Over the last month, there has been a little chicken farm boom among families in the area. Chickens produce eggs, they eat pests like ticks in the yard, and they can be really great family friendly pets… so it makes sense that while people are confined to their homes they would want to take on this project. With so many friends and neighbors suddenly becoming chicken families, it might leave you to wonder if you should consider adding chickens to your family as well. Here is our guide to Cape Cod chickens.
The Pros and Cons of Raising Chickens
Raising your own brood or flock of chickens sounds very appealing for many reasons. The eggs, pest removal and, they are quite entertaining to watch. While it is true that chickens eat ticks in the yard, with the amount of predators on the Cape you don’t want to let your chickens free range out of sight, or they could get scooped up by one of those predators. Eggs are a major benefit to having chickens, but it takes months for the chickens to start producing eggs for your family.
Believe it or not, chickens can make great family pets. If you handle them from the time they are young, they are more likely to allow you to handle them when they are older. Chickens have their own personalities so if you are hoping to have chickens become a part of your family, let the person you are purchasing the chicks from, know. Some chicks are more territorial by nature, which could cause some friction in the coop.
Where to Find Cape Cod Chickens
There are a couple of places where you can find your family’s perfect brood or flock of Cape Cod chickens. The professionals working in these departments will help you pick out what breeds work best for you and your family and the number of chickens suitable for your family. Make sure you check with your town’s rules and regulations before purchasing your Cape Cod chickens.
Address: 180 Route 6A, Orleans
Phone Number: (508) 255-0205
Agway of Dennis
Address: 686 Route 134, South Dennis
Phone Number: (508) 385-8772
Agway of Orleans
Address: 20 Lots Hollow Road, Orleans
Phone Number: (508) 255-8100
Barnstable Farm and Pet Supplies
Address: 48 Lombard Avenue, West Barnstable
Phone Number: (508) 744-3232
What You Need for Your Cape Cod Chickens
The supplies you will need for your chickens will vary depending on the age of the chickens that you will be picking up. If you are getting baby chicks that are newly hatched, you will need more than if you were picking up older chickens. Freshly hatched baby chickens need to be kept in a brooder box, which will need a warmer to keep the baby chickens cozy day and night. The size of the brooder box will depend on how many chickens you have in your flock.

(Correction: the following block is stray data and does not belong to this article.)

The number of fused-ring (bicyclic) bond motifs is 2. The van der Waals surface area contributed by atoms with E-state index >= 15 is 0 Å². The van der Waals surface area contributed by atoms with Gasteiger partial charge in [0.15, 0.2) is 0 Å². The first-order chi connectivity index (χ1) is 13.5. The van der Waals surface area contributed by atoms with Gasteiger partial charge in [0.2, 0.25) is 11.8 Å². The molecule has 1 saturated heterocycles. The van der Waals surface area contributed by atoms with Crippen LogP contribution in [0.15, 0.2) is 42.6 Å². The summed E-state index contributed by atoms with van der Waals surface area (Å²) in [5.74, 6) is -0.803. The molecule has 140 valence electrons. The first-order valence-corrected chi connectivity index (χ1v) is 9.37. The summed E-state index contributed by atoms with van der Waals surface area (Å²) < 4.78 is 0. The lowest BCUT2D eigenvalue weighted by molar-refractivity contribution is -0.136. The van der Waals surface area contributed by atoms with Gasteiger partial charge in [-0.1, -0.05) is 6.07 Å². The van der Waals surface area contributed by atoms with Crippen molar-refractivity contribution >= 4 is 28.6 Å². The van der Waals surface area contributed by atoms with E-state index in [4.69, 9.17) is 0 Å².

In your brooder box, you will need a warmer, pine shavings, a feeder, a waterer and a little plate for chicken grit. There are a couple of different types of waterers and feeders to choose from, all of which are pretty inexpensive. The waterers with the nipple on the end are easier to keep clean, as the well waterers tend to fill with pine shavings as the chicks move around the box. The warmer could be a heating lamp or a warming plate which the chicks can duck down under to keep warm. There is always a chance of a bulb bursting with the heating lamp, so to be on the safer side the warming plate tends to be the way to go. The New Farm in Orleans offers warming plate rentals if you do not want to purchase one outright.
How to Keep Up Your Cape Cod Chickens
How do you keep up your Cape Cod chickens? It is not as difficult as it might seem (depending on the size of your brood or flock, of course). When the baby chicks are in the brooder box, it is important to keep the waterer and feeder clean, and shavings in the brooder box fresh. If you choose to use a warmer plate instead of a lamp, occasionally wipe down the top of the warmer plate, because they tend to gather on top as they get older which creates a mess.
When the chickens are old enough to graduate into their outdoor chicken coop, you will have to do the same sort of maintenance to keep up with your chickens. The chicken coop will need fresh shavings and the coop will have to stay tidy so that when the chickens do start to lay eggs, the eggs are as clean as possible. Chicken waste is a great fertilizer, so when you remove the chicken waste from the coop to keep your neighbors from complaining of the smell, you can add it to the garden.
Cape Cod Chickens
The benefits of having your very own brood or flock of Cape Cod chickens is plenty, but when making the decision to add chickens to your family you must consider the work involved and make sure you are making an informed decision. Check with the professionals to make sure it’s a good fit for your family and make sure you check with your town to ensure that it is allowed.
Tired of cooking during this social isolation? Check out our list of “Cape Cod Restaurants Offering Delivery and Take Out” and see if your favorite restaurant is listed. If you’re looking for an alternative to going to the grocery store, our blog “Cape Cod Grocery Store Pick-Up and Delivery Services” has you covered.
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